Geocorrelation of Contributing Factors to Asthma in New South Wales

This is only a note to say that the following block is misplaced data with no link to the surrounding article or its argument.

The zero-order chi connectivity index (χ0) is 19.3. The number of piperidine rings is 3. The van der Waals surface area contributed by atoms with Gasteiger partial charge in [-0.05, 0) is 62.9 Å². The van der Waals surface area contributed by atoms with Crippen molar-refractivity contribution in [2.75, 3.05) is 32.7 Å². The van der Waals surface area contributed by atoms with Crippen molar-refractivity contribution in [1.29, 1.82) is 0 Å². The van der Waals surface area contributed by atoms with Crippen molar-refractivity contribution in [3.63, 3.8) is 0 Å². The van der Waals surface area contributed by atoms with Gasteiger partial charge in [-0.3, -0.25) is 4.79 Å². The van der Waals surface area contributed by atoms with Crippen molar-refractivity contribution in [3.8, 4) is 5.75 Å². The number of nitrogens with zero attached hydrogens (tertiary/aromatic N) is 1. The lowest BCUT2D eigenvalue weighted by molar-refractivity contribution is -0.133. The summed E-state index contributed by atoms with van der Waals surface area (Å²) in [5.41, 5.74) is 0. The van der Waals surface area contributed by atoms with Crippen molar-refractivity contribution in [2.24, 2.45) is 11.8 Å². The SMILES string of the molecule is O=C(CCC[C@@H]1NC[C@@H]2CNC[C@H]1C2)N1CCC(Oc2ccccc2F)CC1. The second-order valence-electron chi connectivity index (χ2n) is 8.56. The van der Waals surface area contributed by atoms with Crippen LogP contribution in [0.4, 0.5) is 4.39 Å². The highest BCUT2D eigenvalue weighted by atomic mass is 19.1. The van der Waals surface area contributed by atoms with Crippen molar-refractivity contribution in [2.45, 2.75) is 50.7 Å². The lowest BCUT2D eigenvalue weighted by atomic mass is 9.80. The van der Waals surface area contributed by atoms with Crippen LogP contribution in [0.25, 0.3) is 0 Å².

要旨This paper aims to identify contributing factors and geographical correlations to asthma patients in New South Wales, Australia. Socio-demographic data such as poverty/income levels and asthma triggers e.g. air pollution are examined. Not only the percentile asthma patients within a given geographical areas but also spatial relationships among contributing factors are studied. The main constraint of previous studies is that detailed geographic information of asthma patients is unavailable due to the confidentiality issues. Spatial functions and database queries are utilized in this study in order to overcome such a detrimental disadvantage and restore the geographic information up to the postcode level based on a population-weighted interpolation. From previous study results in other countries, influencing factors to asthma prevalence in NSW are hypothesized to be poverty/income levels and air pollution. However, this study indicates that no statistically meaningful correlation between poverty/income levels and asthma occurrences in NSW is found. Eleven suburbs in non-metropolitan areas exhibit a relatively high rate (greater than 1%) of asthma occurrences. This finding is also different from the previous study result that asthma patients are likely found in inner cities. Significant air pollution in close proximity to an area with a high rate of asthma patients is identified by a buffer analysis. Particulate matter of less than 2.5 micrometers is identified as a strongly contributing factor to the largest number of asthma patients. The relationships between air pollution and asthma intensity from this study are useful information to alert asthma sufferers to be aware of the levels of air pollution, weather conditions, and locations where high levels of pollutants are anticipated.